‘Caprisongs’ is FKA Twigs’s love letter to herself and UK Hip Hop & RnB.

8.5

Credit: Young/Atlantic

FKA’s new mixtape is a search for self-love, and finds its answer in an emphatic spread of sonic warmth.

Even now on whatever number of relistens I’m on with Caprisongs, FKA’s opening line always puts a smile on my face. “I’m still a mysterious bitch”, she declares. Too fucking right she should.

That line is an intention setter. On a record heavily themed around astrology, celebrating life and reconnecting with the self, Twigs seeks an affirmation of the things she enjoys. Her approach to everything feels to be to rediscover what it means to love, each song telling its own little story of the highs and lows of urban living.

But in declaring herself to still be mysterious, she acknowledges the major sonic shift that her new release takes on; it’s a firm break with the material she’s been known for. The abstract experimentation of her prior discography earned her recognition as perhaps the most supernatural electronica artist around, a 21st century witch who deftly combines wildly evocative music with breathtaking physical performances. I would be remiss to use anything other than superlatives to describe her music.

Caprisongs, however, is not powered by that same need for leftfield expression. It’s looser, more free-flowing, each track divided by the sound of pressing buttons on a tape player. She feels present and open in her words, her spirit in the room with you rather than on stage and untouchable. Reading through the accompanying manifesto on her Instagram announcement post, she declares the record to be a firm, necessary return to herself – it translates through entirely.

“‘Darjeeling’…glows with tender quality, [its] lyrics about life in London evoking late night chats about life in ambient-lit bedrooms and views of the city skyline as dusk falls.”

The warmth that her approach creates is of particular note; indeed, it’s an overtly warm and welcoming record, made all the more inviting with the ease at which it plays. A lack of stand-out, mind-blowing cuts risks leaving you feeling undersold, and yet, Twigs banks on the subtlety of the more emotional tracks to really deliver the goods. Those pianos on ‘Tears In The Club’, ring with such pained, beautiful hurt, and deliver truly the record’s most mesmerising moment. Meanwhile ‘Darjeeling’, the collaboration with Jorja Smith and Unknown T, glows with tender quality, their lyrics about life in London evoking late night chats about life in ambient-lit bedrooms and views of the city skyline as dusk falls.

In moving away the persona-driven artistry of her past, Twigs creates new evocativeness in the record’s human underbelly. The interludes of conversations with friends, the search for understanding in the hope of living a better future, and the jovial commentary on astrology ground it within the modern zeitgeist. Caprisongs finds endless excitement from the ways we dress up our lives in the search for authentic expression.

A celebration of something ‘authentic’ may worry some with how contrived it implies Twigs has become. In being such a shift from the intensity of her past work, some takes have even suggested that the record feels throwaway or rushed. But those assessments couldn’t be further from the truth.

The reason is plain to see in its musical choices. In every minute of Caprisongs, Twigs pays tribute to the richness of UK Hip Hop and RnB. Not only does she bring some of its most exciting talent onboard to join her – Pa Salieu, Shygirl and Rema to highlight a few – she explores every echelon of the scene. The Afrobeat and Caribbean sounds many of its current artists employ come through on multiple occasions, whilst the influence of club culture that has continued to define its placing in the world feels ever-present. Hints of the aggressiveness of Grime and Drill are balanced with the softer hues of Alternative RnB’s ever-growing impact. In truly living up to its mixtape format, nothing feels out of bounds for her.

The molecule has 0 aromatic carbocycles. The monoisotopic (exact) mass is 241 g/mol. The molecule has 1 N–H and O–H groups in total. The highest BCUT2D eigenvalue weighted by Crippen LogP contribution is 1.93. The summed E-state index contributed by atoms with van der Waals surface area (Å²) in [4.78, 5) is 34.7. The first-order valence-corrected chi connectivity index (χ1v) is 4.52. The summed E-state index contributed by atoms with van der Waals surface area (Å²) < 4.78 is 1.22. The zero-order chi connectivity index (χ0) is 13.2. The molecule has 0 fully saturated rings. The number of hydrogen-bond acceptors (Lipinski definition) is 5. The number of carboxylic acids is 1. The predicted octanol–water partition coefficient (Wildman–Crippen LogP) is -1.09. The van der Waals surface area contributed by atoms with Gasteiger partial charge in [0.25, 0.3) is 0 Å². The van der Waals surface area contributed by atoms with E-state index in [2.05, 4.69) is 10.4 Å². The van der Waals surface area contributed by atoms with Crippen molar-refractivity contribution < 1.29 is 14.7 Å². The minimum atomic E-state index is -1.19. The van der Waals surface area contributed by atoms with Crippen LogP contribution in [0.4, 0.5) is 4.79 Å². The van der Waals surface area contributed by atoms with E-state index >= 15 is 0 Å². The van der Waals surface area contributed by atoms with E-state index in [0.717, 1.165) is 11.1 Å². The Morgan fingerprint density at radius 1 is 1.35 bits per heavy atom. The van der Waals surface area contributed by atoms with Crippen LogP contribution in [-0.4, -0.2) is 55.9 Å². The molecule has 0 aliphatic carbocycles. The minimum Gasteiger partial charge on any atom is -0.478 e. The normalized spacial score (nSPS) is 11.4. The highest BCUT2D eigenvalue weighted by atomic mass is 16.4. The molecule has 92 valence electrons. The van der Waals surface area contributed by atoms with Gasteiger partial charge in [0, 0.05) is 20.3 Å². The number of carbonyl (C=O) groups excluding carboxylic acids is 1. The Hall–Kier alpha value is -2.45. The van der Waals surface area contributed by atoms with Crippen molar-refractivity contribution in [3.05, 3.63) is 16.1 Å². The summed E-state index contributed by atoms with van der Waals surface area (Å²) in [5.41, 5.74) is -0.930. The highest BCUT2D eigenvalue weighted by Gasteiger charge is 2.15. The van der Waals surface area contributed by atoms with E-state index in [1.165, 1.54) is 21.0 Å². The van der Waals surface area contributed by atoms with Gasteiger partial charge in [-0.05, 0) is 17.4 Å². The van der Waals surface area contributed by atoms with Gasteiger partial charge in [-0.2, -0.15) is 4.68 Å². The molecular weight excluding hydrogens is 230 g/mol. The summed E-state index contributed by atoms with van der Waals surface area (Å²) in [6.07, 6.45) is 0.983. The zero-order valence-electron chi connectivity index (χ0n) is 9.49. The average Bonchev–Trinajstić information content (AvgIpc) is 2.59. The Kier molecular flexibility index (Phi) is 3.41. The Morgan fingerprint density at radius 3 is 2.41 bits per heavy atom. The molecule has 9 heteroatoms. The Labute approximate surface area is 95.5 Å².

“…as impossible as she still remains, she feels closer to her audience than ever before.”

As significant as she has been to Britain’s musical image of the last decade, it would be fair to say that Twigs has been somewhat of a deliberate outsider in terms of the style of her music. Attributing it to any particular scene is difficult. But here, she flips that on its head. As much as she has been separate to it, Caprisongs is a love letter declaring its importance to her, and perhaps how much it means to her as she re-establishes a firm sense of self love.

Even though she has broken with her prior form so significantly, FKA Twigs still humbles me on Caprisongs. Her wielding of her body, her emotional expression and her sexual affirmation remain just as remarkable. Her ability as a performer to produce some of the most awe-inspiring blends of music, visuals and theatrics of anyone living today continues to move me, and to have been blessed with this new burst from her at the start of 2022 christens this year with a positive outlook.

But as impossible as she still remains, she feels closer to her audience than ever before. Of the many artists who have put their search for self love to music, Twigs’s is earnest, fun and uncontrived. What makes it all the more better is that, in offering her most easily palatable blend of music to date, she finds new love for herself in her love for the friends and culture that surround her. Caprisongs is a love letter both to herself and to UK Hip Hop and RnB, cherishing the glorious power that music has to ground us.

Find ‘Jealousy’ by FKA Twigs and all my other favourite new music on the Sourhouse MUSICBOX playlist.

Score: 8.5/10

Munro Page

Munro Page is a music blogger and former student radio host based in Cardiff, UK. Likes: thrift stores, cooking, parrots Dislikes: chain restaurants, the M25, Simply Red

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